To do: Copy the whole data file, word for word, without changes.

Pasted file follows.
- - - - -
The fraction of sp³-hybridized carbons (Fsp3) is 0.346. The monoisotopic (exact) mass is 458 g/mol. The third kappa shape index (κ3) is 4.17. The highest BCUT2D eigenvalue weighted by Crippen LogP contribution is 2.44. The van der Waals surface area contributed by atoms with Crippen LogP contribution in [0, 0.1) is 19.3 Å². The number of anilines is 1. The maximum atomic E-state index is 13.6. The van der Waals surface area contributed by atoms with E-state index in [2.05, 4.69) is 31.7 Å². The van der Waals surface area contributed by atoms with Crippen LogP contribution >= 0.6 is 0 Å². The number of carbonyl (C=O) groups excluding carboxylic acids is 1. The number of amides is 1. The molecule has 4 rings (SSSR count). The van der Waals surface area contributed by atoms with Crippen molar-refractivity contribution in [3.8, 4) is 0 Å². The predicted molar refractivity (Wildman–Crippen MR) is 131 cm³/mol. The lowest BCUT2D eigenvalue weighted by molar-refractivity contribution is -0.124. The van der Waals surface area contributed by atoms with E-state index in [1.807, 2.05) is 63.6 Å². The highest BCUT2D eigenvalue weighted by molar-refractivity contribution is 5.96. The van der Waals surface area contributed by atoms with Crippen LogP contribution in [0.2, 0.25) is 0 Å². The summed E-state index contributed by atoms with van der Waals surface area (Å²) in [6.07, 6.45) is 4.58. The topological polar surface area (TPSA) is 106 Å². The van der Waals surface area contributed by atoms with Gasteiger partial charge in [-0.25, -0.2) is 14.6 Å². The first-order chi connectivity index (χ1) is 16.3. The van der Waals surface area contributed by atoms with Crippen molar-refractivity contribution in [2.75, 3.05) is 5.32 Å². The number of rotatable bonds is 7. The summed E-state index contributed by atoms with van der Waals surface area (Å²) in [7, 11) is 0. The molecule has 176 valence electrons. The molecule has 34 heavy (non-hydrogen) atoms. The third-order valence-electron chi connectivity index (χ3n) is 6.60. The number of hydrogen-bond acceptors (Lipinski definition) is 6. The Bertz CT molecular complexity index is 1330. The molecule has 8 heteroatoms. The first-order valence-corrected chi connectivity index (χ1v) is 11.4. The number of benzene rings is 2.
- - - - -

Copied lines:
The fraction of sp³-hybridized carbons (Fsp3) is 0.346. The monoisotopic (exact) mass is 458 g/mol. The third kappa shape index (κ3) is 4.17. The highest BCUT2D eigenvalue weighted by Crippen LogP contribution is 2.44. The van der Waals surface area contributed by atoms with Crippen LogP contribution in [0, 0.1) is 19.3 Å². The number of anilines is 1. The maximum atomic E-state index is 13.6. The van der Waals surface area contributed by atoms with E-state index in [2.05, 4.69) is 31.7 Å². The van der Waals surface area contributed by atoms with Crippen LogP contribution >= 0.6 is 0 Å². The number of carbonyl (C=O) groups excluding carboxylic acids is 1. The number of amides is 1. The molecule has 4 rings (SSSR count). The van der Waals surface area contributed by atoms with Crippen molar-refractivity contribution in [3.8, 4) is 0 Å². The predicted molar refractivity (Wildman–Crippen MR) is 131 cm³/mol. The lowest BCUT2D eigenvalue weighted by molar-refractivity contribution is -0.124. The van der Waals surface area contributed by atoms with E-state index in [1.807, 2.05) is 63.6 Å². The highest BCUT2D eigenvalue weighted by molar-refractivity contribution is 5.96. The van der Waals surface area contributed by atoms with Crippen LogP contribution in [0.2, 0.25) is 0 Å². The summed E-state index contributed by atoms with van der Waals surface area (Å²) in [6.07, 6.45) is 4.58. The topological polar surface area (TPSA) is 106 Å². The van der Waals surface area contributed by atoms with Gasteiger partial charge in [-0.25, -0.2) is 14.6 Å². The first-order chi connectivity index (χ1) is 16.3. The van der Waals surface area contributed by atoms with Crippen molar-refractivity contribution in [2.75, 3.05) is 5.32 Å². The number of rotatable bonds is 7. The summed E-state index contributed by atoms with van der Waals surface area (Å²) in [7, 11) is 0. The molecule has 176 valence electrons. The molecule has 34 heavy (non-hydrogen) atoms. The third-order valence-electron chi connectivity index (χ3n) is 6.60. The number of hydrogen-bond acceptors (Lipinski definition) is 6. The Bertz CT molecular complexity index is 1330. The molecule has 8 heteroatoms. The first-order valence-corrected chi connectivity index (χ1v) is 11.4. The number of benzene rings is 2.